In order to strengthen CMM 2017-04’s regulation of fishing gear, oil and other relevant waste from fishing vessels, CCMs will need to address a number of issues regarding interpretation and application of key terms and provisions. For example, to effectively regulate marine pollution arising from fishing gear, it will be imperative for CCMs to discuss and negotiate an accepted definition of ‘discarded fishing gear’. This, necessarily, must take into account purse seine fishing operations and how it would potentially regulate or impact FAD deployment.

For other potential concerns regarding the regulation of oil and different types of waste, States, with the assistance of NGOs or other relevant bodies, should look at operational solutions and efficiencies to address such marine pollution. Lessons learned from fleets operating outside of the WCPO may assist, including experiences and regulatory measures from other RFMOs. In addition to this, States (including their respective fishing industries) must have a more comprehensive understanding of their existing MARPOL, London Convention and Protocol, obligations applicable to the types of fishing vessels operating in the WCPO. Through progressing these work areas, there is potential to positively transition current fishing vessel practices that can harm the marine environment to environmentally sustainable practices, while also facilitating a broader acceptance of the need for more stringent regulation.


CMM 2017-04 is a positive step towards strengthening marine pollution regulation in Pacific tuna fisheries emanating from fishing vessels, traditionally an under-regulated area. It also addresses one of the highest priorities, plastic waste, in a binding manner and serves as a useful tool from which further marine pollution regulation can be based.

CCMs have agreed to review the measure every three years specifically to consider expanding its scope with respect to the elimination of marine pollution caused by fishing vessels[12]. While the measure usefully sharpens States’ focus on this critical issue in the context of offshore fisheries, the scope of the measure does not provide comprehensive protection of the marine environment from all sources of pollution emanating from fishing vessels. Therefore, work needs to commence now to place States and their industries in a position to agree to further binding regulation in three years.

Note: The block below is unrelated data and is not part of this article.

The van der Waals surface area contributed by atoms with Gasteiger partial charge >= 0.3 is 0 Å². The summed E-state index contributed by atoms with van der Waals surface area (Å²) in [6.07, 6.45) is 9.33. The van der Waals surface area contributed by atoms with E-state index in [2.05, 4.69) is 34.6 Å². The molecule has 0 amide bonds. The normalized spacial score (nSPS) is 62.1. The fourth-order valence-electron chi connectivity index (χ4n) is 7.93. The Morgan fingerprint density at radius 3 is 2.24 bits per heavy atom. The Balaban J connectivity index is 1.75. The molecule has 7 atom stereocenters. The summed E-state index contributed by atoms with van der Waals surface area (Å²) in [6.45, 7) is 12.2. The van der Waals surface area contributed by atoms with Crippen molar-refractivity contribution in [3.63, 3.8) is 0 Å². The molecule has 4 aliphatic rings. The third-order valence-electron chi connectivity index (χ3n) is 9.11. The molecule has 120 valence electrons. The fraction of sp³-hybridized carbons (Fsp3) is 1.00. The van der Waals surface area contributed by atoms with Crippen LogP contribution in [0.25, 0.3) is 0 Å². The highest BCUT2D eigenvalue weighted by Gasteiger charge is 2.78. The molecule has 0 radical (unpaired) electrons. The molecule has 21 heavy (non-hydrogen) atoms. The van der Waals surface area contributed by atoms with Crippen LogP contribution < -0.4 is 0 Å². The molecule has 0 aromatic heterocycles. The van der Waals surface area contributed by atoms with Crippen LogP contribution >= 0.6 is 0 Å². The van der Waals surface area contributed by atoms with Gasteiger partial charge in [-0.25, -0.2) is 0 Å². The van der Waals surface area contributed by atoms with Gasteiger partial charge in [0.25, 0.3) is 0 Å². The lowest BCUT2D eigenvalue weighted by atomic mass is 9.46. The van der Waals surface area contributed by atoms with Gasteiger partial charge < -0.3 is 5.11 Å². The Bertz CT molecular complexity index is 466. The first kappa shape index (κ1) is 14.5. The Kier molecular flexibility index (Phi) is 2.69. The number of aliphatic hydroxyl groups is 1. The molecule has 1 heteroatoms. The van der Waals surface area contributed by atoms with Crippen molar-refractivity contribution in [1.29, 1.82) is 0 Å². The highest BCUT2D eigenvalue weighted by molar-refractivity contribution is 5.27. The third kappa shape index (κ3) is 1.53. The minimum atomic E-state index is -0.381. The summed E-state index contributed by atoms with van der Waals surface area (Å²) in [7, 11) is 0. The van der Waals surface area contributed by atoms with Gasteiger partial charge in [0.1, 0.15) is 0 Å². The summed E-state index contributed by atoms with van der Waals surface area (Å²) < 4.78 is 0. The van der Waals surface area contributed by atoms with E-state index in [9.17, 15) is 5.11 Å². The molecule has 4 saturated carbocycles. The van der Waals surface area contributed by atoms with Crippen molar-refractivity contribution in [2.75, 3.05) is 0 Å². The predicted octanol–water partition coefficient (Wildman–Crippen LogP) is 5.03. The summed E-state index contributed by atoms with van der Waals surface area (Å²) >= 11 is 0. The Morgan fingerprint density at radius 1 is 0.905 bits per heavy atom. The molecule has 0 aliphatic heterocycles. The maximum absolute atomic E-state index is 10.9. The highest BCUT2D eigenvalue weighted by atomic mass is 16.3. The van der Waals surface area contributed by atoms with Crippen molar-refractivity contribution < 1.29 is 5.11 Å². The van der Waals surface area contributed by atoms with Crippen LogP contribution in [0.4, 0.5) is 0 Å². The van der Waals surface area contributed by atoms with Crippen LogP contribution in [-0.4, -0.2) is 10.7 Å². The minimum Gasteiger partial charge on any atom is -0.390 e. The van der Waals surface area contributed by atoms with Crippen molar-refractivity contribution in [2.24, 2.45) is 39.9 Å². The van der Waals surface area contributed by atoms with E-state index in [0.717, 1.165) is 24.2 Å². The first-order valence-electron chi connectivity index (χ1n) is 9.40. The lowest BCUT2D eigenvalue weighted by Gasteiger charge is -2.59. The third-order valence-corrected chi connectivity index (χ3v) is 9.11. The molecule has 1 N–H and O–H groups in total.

Written by: Viv Fernandes

About the author: Viv Fernandes is the Compliance Policy Adviser for the Pacific Island Forum Fisheries Agency (FFA). Working within FFA’s Fisheries Operations Division, his role involves providing MCS policy advice to FFA’s member countries and assisting countries’ compliance with existing regional and international obligations.

Edited by: James Sloan

[1] Sustainable Development Goal 14, to conserve and sustainably use the oceans, seas and marine resources for sustainable development (, with a specific target to prevent and significantly reduce marine pollution of all kinds by 2025.

[2] To ratify MARPOL, States must at least ratify Annexes I (oil pollution) and II (noxious liquid substances). Ratification of the remaining Annexes is optional. See for the current status of MARPOL and related Conventions.

[3] FFA Member countries: Australia, Cook Islands, Federated States of Micronesia, Fiji, Kiribati, Marshall Islands, Nauru, New Zealand, Niue, Palau, Papua New Guinea, Samoa, Solomon Islands, Tokelau, Tonga, Tuvalu and Vanuatu.

[4] CMM 2017-04, Paragraph 2.

[5] CMM 2017-04, Paragraph 1.

[6] CMM 2017-04, Paragraph 3.

[7] CMM 2017-04, Paragraphs 6, 7 and 8.

[8] CMM 2017-04, Paragraph 11.

[9] CMM 2017-04, Paragraph 2.

[10] CMM 2017-04, Paragraph 5.

[11] CMM 2017-04, Paragraphs 9 and 10.

[12] CMM 2017-04, Paragraph 12.

fishing boats



Topics: Oceans Law, Pacific, UNCLOS, International Law, Commercial fishing, Marine Conservation, Forum Fisheries Agency, fisheries law, marine pollution from shipping, Pacific Island Rights, Marine Pollution, Oceans Governance, Pacific Ocean, Tuna fisheries, WCPFC, Marine pollution from commercial fishing vessels

Written by Viv Fernandes